Countries around the world are taking steps to address pay equity legislation.
According to Fortune, Iceland is one of the first countries in the world to require businesses to prove that they offer equal pay to men and women. There, organizations with 25 or more employees must demonstrate that employees are paid equally.
Iceland's move may be a move that other countries follow, creating an international climate that could close the gap. Iceland, in fact, has vowed to close the gap by 2022, according to the Chicago Tribune.
Pay Equality Around the World
According to The Economist and its glass-ceiling index — which looks at gender equality in the workforce across countries on their ability to provide higher education, workforce participation, pay, child care, maternity-paternity rights, along with other criteria — Sweden, Norway, Iceland and Finland lead the way.
- In Sweden, the Discrimination Act requires all employers to actively move toward achieving specific goals related to pay equality, according to Sweden.se.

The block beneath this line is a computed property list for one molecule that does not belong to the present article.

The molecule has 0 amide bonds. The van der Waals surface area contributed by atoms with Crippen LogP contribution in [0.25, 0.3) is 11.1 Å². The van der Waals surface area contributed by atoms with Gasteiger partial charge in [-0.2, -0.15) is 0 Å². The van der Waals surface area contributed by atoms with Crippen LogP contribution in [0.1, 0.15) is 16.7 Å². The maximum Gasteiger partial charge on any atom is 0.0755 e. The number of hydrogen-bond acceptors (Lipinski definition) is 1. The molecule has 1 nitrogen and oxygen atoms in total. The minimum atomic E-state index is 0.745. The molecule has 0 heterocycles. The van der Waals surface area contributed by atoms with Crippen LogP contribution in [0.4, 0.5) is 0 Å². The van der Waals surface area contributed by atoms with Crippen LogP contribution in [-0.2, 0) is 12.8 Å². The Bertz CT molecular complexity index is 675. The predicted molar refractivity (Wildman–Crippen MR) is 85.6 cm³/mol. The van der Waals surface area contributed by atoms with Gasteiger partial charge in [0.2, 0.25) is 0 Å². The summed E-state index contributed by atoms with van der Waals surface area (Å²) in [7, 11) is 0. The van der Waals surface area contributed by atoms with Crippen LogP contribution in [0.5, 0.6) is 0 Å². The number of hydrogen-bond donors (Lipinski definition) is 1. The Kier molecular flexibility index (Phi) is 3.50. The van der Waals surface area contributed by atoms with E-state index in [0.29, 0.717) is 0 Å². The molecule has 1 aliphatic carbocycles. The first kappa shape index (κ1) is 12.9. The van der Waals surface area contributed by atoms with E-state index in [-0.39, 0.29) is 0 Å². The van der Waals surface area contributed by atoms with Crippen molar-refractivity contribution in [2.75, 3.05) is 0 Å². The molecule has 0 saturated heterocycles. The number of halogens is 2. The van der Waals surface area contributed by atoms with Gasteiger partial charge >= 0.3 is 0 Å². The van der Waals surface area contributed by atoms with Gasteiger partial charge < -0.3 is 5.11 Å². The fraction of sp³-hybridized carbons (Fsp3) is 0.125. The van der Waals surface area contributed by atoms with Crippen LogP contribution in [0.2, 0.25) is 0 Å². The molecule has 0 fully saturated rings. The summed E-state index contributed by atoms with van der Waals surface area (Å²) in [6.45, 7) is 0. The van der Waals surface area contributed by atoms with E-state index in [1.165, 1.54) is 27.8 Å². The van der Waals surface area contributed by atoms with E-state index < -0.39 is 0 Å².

- In Norway, Gender in Norway indicates that "the official Norwegian strategy to achieve equality between men and women includes both gender mainstreaming and gender specific actions."
- In Finland, the government has been proactive about decreasing the pay gap over the years, as the Euronews notes.
How to Address Pay Inequality
With these emerging requirements, businesses with offices in multiple locations need to be particularly alert to compliance ramifications and be taking steps to ensure they're not only paying employees fairly but, in locations such as Iceland, are also being compliant with reporting regulations. It is crucial to remain up-to-date on the international policies impacting your pay practice and reporting requirements.